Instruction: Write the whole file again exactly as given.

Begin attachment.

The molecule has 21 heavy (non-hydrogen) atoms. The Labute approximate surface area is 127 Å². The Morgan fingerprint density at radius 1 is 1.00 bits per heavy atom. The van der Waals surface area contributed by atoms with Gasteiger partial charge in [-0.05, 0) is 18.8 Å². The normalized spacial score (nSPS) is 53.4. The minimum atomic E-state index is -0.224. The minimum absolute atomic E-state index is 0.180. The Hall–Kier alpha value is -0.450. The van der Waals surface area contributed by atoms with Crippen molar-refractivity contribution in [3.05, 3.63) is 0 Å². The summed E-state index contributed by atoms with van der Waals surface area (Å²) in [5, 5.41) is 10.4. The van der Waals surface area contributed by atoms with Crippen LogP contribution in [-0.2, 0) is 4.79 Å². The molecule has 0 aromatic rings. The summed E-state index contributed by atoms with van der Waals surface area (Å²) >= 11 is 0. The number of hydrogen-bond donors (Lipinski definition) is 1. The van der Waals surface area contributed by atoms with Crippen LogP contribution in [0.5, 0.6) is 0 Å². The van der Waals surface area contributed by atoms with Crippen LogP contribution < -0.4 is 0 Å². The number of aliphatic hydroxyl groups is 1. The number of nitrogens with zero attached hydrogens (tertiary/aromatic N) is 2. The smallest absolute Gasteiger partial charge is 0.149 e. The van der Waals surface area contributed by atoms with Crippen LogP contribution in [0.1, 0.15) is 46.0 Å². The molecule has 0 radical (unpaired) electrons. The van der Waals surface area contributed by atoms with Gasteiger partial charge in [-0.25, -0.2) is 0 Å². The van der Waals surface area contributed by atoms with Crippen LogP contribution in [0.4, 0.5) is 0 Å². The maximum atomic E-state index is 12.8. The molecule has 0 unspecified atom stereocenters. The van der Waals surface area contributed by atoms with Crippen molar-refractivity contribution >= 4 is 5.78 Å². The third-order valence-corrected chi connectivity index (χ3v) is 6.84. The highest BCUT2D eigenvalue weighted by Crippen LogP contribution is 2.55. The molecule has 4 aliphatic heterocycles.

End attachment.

The molecule has 21 heavy (non-hydrogen) atoms. The Labute approximate surface area is 127 Å². The Morgan fingerprint density at radius 1 is 1.00 bits per heavy atom. The van der Waals surface area contributed by atoms with Gasteiger partial charge in [-0.05, 0) is 18.8 Å². The normalized spacial score (nSPS) is 53.4. The minimum atomic E-state index is -0.224. The minimum absolute atomic E-state index is 0.180. The Hall–Kier alpha value is -0.450. The van der Waals surface area contributed by atoms with Crippen molar-refractivity contribution in [3.05, 3.63) is 0 Å². The summed E-state index contributed by atoms with van der Waals surface area (Å²) in [5, 5.41) is 10.4. The van der Waals surface area contributed by atoms with Crippen LogP contribution in [-0.2, 0) is 4.79 Å². The molecule has 0 aromatic rings. The summed E-state index contributed by atoms with van der Waals surface area (Å²) >= 11 is 0. The number of hydrogen-bond donors (Lipinski definition) is 1. The van der Waals surface area contributed by atoms with Crippen LogP contribution in [0.5, 0.6) is 0 Å². The van der Waals surface area contributed by atoms with Crippen LogP contribution < -0.4 is 0 Å². The number of aliphatic hydroxyl groups is 1. The number of nitrogens with zero attached hydrogens (tertiary/aromatic N) is 2. The smallest absolute Gasteiger partial charge is 0.149 e. The van der Waals surface area contributed by atoms with Crippen LogP contribution in [0.1, 0.15) is 46.0 Å². The molecule has 0 radical (unpaired) electrons. The van der Waals surface area contributed by atoms with Gasteiger partial charge in [-0.25, -0.2) is 0 Å². The van der Waals surface area contributed by atoms with Crippen LogP contribution in [0.4, 0.5) is 0 Å². The maximum atomic E-state index is 12.8. The molecule has 0 unspecified atom stereocenters. The van der Waals surface area contributed by atoms with Crippen molar-refractivity contribution >= 4 is 5.78 Å². The third-order valence-corrected chi connectivity index (χ3v) is 6.84. The highest BCUT2D eigenvalue weighted by Crippen LogP contribution is 2.55. The molecule has 4 aliphatic heterocycles.